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Chapter 14. Fabric Maven Proxies


Container hosts often have limited or no access to the Internet, which can make it difficult for Fabric containers to download and install Maven artifacts. This problem can be mitigated using a Maven proxy, which serves as a central cache of Maven artifacts for the Fabric containers. Managed containers try to download from the Maven proxy, before trying to download from the Internet. This chapter explains how the Maven proxy works and how to customize the configuration of the Maven proxy to suit your network environment.

14.1. Introduction to Fabric Maven Proxies


A container can be a Maven proxy if it is running the fabric profile. The fabric profile, as well as any profile that inherits from the fabric profile, contains the fabric-maven-bundle, which enables a container to be a Maven proxy. Containers that can be Maven proxies include:
  • Fabric servers
  • Containers that are joined to a cluster with fabric:join and that keep the assigned fabric profile
  • Containers that are provisioned with a profile that inherits from the fabric profile
Each container that has the fabric profile registers itself in Zookeeper as a Maven proxy. When a container is being provisioned, its fabric-agent bundle obtains the list of Maven proxies from Zookeeper and prepends their URIs to the container's io.fabric8.agent/org.ops4j.pax.url.mvn.repositories list. When the container needs a Maven artifact, it uses the entire list of Maven proxies. Consequently, you should not use too many containers that run the fabric profile and are therefore Maven proxies. For example, if there are 100 containers and one of them cannot resolve a particular artifact, it is probable that none of the other containers can resolve it either but they could all be consulted.
If an environment includes a host that cannot access a Maven proxy, downloading Maven artifacts to that host and using Maven artifacts on that host might not work correctly.

Maven proxy

A Maven proxy is a HTTP Web server that behaves very like a standard Maven repository, such as Maven Central.
The purpose of the Maven proxy is to serve Maven artifacts on the local network. It has its own local cache of Maven artifacts, which it can serve up quickly. But if necessary, the Maven proxy can also download artifacts from remote repositories (in a proxy role). This architecture offers a number of advantages:
  • The Maven proxy builds up a large cache over time, which can be served up quickly to other containers in the Fabric.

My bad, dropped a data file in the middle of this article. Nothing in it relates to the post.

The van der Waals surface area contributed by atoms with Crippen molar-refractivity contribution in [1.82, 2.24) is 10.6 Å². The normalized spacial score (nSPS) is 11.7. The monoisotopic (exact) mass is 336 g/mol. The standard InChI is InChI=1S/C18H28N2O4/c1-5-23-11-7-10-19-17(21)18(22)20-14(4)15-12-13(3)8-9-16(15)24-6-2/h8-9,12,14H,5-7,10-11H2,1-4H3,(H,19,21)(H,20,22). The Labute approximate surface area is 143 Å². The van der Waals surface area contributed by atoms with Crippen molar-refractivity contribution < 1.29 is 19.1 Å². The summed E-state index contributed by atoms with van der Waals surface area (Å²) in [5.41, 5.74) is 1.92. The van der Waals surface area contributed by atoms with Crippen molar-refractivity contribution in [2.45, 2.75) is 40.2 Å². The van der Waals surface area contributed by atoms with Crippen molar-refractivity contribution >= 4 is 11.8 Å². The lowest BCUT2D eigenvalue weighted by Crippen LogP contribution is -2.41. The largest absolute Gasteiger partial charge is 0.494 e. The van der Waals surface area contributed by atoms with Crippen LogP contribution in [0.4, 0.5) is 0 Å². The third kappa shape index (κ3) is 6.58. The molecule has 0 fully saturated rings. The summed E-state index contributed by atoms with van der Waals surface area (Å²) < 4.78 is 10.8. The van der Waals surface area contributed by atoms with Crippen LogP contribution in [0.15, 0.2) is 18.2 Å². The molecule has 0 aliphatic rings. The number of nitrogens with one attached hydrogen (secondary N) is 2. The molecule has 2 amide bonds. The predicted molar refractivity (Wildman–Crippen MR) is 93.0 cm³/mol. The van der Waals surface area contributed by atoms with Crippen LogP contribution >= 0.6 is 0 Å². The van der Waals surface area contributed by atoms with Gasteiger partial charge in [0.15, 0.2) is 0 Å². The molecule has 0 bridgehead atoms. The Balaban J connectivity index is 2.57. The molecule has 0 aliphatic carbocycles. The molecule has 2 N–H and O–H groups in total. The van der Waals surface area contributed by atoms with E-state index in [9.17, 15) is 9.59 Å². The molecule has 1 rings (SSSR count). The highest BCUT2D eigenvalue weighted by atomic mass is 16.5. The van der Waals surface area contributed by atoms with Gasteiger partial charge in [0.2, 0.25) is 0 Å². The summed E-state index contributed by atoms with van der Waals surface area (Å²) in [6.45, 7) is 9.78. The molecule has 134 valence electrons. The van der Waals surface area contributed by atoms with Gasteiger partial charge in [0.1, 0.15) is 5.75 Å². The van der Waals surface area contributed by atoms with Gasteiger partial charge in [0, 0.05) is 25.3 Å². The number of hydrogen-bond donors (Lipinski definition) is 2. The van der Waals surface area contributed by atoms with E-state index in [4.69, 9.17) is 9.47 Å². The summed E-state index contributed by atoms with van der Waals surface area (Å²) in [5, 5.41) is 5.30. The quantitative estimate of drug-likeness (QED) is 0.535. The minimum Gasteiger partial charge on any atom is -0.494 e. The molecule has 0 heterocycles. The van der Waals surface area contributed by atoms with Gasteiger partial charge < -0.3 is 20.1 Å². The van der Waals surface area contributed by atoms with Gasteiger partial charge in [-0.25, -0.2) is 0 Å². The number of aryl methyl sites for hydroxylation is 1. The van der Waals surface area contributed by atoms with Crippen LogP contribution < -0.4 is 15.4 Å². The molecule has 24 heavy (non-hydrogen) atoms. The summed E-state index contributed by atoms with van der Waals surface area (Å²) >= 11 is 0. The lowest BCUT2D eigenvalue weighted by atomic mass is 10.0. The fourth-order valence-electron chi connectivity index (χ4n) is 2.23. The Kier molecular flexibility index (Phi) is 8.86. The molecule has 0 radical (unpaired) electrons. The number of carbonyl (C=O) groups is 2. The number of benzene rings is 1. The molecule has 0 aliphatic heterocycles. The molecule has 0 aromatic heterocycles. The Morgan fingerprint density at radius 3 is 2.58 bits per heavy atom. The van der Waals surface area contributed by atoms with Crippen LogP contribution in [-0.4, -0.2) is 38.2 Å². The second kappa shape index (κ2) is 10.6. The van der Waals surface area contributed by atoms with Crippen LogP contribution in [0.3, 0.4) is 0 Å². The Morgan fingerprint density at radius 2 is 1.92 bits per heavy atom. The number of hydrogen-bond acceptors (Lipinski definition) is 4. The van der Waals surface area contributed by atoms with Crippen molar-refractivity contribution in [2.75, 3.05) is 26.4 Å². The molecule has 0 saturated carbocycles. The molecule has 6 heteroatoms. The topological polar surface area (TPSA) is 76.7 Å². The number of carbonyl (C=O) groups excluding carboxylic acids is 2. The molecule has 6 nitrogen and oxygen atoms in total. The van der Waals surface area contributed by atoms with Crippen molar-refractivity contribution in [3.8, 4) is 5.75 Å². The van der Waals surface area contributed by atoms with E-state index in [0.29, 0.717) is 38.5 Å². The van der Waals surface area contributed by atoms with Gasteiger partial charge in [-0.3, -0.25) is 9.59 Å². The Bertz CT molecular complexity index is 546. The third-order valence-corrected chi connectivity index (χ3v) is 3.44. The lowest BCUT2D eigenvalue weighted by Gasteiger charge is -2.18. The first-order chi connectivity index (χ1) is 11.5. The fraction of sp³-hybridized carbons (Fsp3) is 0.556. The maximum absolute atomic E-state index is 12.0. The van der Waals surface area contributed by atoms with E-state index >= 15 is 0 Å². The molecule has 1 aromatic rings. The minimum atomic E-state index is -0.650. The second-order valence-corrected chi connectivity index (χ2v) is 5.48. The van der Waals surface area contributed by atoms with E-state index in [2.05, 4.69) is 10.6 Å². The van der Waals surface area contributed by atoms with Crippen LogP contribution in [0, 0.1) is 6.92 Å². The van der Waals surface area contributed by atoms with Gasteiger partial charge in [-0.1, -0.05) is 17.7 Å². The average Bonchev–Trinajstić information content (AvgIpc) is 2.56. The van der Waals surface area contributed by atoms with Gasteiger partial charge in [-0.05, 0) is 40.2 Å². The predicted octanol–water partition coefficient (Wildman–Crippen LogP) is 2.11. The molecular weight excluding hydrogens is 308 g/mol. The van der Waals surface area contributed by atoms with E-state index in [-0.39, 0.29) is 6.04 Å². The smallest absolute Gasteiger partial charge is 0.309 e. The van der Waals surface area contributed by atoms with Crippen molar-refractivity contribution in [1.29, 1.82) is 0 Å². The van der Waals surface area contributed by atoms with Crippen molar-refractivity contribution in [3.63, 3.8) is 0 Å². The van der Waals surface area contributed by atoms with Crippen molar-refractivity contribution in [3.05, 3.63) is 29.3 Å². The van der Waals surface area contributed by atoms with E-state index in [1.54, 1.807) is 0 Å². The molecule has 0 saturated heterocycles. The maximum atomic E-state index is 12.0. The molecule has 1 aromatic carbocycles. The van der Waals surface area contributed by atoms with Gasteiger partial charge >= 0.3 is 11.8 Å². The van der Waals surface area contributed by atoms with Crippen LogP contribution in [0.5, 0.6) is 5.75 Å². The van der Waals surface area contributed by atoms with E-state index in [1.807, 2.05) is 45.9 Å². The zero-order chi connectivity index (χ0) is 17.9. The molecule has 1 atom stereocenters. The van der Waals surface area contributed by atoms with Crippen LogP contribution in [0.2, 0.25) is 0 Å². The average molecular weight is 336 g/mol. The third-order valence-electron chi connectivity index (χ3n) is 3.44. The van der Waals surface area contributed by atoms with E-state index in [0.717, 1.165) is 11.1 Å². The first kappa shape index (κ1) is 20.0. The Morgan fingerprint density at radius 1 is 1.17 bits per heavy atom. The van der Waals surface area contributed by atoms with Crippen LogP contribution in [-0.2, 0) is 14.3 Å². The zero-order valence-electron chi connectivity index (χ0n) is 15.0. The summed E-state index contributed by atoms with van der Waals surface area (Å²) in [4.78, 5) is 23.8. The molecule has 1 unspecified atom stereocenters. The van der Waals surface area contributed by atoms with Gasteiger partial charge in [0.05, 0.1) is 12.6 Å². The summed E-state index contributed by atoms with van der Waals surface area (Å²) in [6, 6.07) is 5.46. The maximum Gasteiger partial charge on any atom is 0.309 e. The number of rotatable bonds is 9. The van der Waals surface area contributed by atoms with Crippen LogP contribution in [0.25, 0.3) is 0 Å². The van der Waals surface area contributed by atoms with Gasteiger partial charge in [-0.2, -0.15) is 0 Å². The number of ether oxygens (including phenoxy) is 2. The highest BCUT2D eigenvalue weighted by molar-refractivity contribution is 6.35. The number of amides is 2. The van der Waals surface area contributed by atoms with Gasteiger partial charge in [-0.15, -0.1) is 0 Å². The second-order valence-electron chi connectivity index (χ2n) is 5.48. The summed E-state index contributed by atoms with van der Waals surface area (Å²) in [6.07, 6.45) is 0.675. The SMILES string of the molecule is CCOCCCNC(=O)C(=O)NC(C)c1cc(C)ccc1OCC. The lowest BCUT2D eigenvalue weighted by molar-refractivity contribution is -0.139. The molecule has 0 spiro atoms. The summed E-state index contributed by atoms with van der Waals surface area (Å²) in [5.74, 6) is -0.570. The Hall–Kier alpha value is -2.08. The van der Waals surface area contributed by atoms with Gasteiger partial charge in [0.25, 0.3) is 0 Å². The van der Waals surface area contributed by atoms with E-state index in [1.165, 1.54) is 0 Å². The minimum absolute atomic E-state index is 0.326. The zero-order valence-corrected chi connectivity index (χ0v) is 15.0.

• It is not necessary for every container to download Maven artifacts from remote repositories—the Maven proxy performs this service for the other containers.
  • In a network with limited Internet access, you can arrange to deploy the Maven proxy on a host with Internet access, while the other containers in the fabric are deployed on hosts without Internet access.

Managed container

A managed container is a regular Fabric container (not part of the Fabric ensemble), whose contents are managed by a Fabric8 agent.

Fabric8 agent

The Fabric8 agent is responsible for ensuring that the bundles deployed in the container are consistent with what is specified in this container's Fabric profiles. Whenever necessary, the Fabric8 agent will contact the Maven proxy to download new Maven artifacts for deploying inside the container.

Resolving a Maven artifact

The Fabric8 agent attempts to locate a Maven artifact by searching the following locations, in order:
  1. Default repositories, which are local repositories for the Fabric agent.
  2. Maven proxy.
  3. Remote Maven repositories.
For a more detailed outline of this process, see Section 14.2, “How a Managed Container Resolves Artifacts”.

Maven proxy endpoint discovery

Before the Fabric8 agent can connect to the Maven proxy, it needs to discover the list of available Maven proxy URLs. The discovery mechanism is based on the Apache Zookeeper registry: by querying Zookeeper, the Fabric8 agent can discover the list of available Maven proxy URLs (that is, the Fabric8 agent fetches all the children of the /fabric/registry/maven/proxy/download path in Zookeeper).

No replication

Within the Maven proxy cluster, there is no automatic replication of artifacts between different Maven proxies in the cluster. You will notice the effects of this, when one of the Maven proxies becomes unavailable, so that clients are obliged to contact the next Maven proxy in the list:
  • Any client that does not have the complete list of Maven proxy URLs would need to be reconfigured manually to use one of the remaining available Maven proxies.
  • If you have been automatically uploading artifacts to the Maven proxy as part of your build process (see Section 14.7, “Automated Deployment”), you will need to reconfigure the upload URL.
  • It is likely that the next Maven proxy has a much smaller cache of Maven artifacts than the original one. This could result in noticeable delays, because many previously cached artifacts have to be downloaded again.

Managing the Maven artifact data

Although Fabric does not support replication of the local Maven caches, there are some strategies you can adopt to compensate for this. The Maven proxy caches its artifacts in its local Maven repository (normally in ${karaf.home}/data/repository). You could simply do a manual copy of the contents of the local Maven repository from one Maven proxy host to another. Or for a more sophisticated approach, you could try storing the local Maven repository on a networked file system.